Holiday Handbook


With Thanksgiving just a week away, family cooks are planning dinner menus, shopping for ingredients and baking.

While turkey, stuffing and pumpkin pie are Thanksgiving Day dinner table staples, sitting next to them is usually a dish containing cranberries.

What are these berries that earned the right to a spot on the Thanksgiving Table? Where do they grow?

Cranberries ripen in the fall. Therefore, it makes perfect sense they would have been included in holiday meals before refrigeration. Plus they are naturally coated with a waxy substance which acts as a preservative to keep them fresh for several weeks, some say possibly up to five months. Their red coloring would have been a perfect festive addition to the holidays.

Stories have noted Indians presented Pilgrims with cranberries on the first Thanksgiving but this is seeped with controversy. Historians believe the berries would have been too bitter to eat without sugar. In 1621, sugar would have been a rare luxury.

The website noted one of the first recorded recipes is from a book penned in 1672 by John Josselyn, stating “The Indians and English use them much, boyling [sic] them with sugar for Sauce to eat with meat…”

Elizabeth Raffald’s “The Experienced English Housekeeper”, published in 1769 gives these directions for preserving cranberries, “Get your cranberries when they are quite dry, put them into dry clear bottles, cork them up close and set them in a dry cool place.”

The bitter berry is very versatile in foods but its use is not limited to just eating.

Cranberries were reportedly used by Indians for a poultice for healing wounds because in their raw state, they have an astringent effect that reduces bleeding. Cranberry poultices were also used to draw poison away from arrow wounds. Naturally high in vitamin C, barrels of cranberries were kept on ships to help prevent scurvy. Indian women also used juice from cranberries to dye blankets and rugs.

The earliest American Christmas trees in the 1840s were decorated with homemade ornaments of fruits, nuts, candies and strings of cranberries and popcorn garland.

The Cranberry in America

According to the Colonial Williamsburg Journal, after the Pilgrims landed in Massachusetts, they learned of the edible berry called “ibimi” from the Pequot Indians, who mixed the berries with dried venison and fat to make pemmican, a long-lasting portable fast food. Historians believe the Pilgrims would have come in contact with a similar berry before landing at Plymouth. A smaller version of the cranberry had been growing wild in bogs and marshes of England, northern Europe and Siberia. In England, the berry was known as marshberry or bog berry. In the language known as Low German (used in the Netherlands where the Pilgrims lived), it was called kranebeere meaning crane-berry because its blossom is thought to resemble the head and bill of a crane. The larger New England berries were exported to England before 1686 and soon both the large and small berries became known as the cranberry.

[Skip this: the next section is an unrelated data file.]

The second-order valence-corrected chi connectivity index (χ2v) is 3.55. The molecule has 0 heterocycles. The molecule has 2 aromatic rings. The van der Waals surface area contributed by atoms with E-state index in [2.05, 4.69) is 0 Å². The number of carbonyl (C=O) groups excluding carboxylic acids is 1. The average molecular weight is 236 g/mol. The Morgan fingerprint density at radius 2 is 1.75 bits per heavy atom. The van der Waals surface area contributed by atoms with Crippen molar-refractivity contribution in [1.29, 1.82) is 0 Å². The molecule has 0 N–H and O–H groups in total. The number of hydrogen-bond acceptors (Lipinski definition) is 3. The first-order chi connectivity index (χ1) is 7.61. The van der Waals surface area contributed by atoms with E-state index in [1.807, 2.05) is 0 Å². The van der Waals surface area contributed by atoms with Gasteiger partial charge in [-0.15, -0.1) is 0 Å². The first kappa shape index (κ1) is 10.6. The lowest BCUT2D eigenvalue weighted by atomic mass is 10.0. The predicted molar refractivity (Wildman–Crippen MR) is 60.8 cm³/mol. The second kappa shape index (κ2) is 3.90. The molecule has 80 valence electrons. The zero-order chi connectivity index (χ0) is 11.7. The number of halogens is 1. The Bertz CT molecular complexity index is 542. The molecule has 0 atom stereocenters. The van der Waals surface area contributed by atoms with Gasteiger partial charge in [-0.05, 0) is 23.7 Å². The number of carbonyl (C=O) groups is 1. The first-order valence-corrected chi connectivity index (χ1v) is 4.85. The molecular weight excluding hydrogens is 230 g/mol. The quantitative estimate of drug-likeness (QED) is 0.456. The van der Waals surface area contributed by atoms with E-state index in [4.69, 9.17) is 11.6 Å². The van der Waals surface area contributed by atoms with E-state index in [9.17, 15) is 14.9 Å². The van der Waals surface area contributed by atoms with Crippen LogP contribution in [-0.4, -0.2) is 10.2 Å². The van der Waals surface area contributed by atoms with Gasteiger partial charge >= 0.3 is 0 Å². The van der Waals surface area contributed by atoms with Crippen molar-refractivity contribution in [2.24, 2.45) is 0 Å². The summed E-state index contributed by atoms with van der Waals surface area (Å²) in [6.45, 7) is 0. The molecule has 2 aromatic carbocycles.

In 1816, Henry Hall, a Revolutionary War veteran and Cape Cod sea captain, noticed a larger number of berries grew on bushes where the soil was covered with sand. He figured out that acidic soil, sand and fresh water were necessary to grow cranberries.

By the 1840s, cranberries had become commercialized on Cape Cod which coincided with the increasing affordability of granulated sugar.

Cranberries were exported by the barrel to Virginia and other colonies to the south. Nearly every issue of Williamsburg’s “Virginia Gazette” lists “all ships which have entered inwards in the Upper District of the James River” or arrived at ports near the city and describes the goods they imported. The months of November, December, and January are full of references to cranberries. “Imported December 5 on the Sparrow from Boston,” reads a typical announcement, “5 barrels of Cranberries” along with “3 dozen chairs, casks of Madeira, axes, salt, chocolate, pickled codfish, cheese, fish, apples, and beer.” The cranberry shipments typically originated in Boston or Salem.

Today, some of the Cape Cod bogs are still owned by people who inherited them through the generations. And because cranberry bushes can live for generations, some on Cape Cod are said to date 150 years to the original plantings.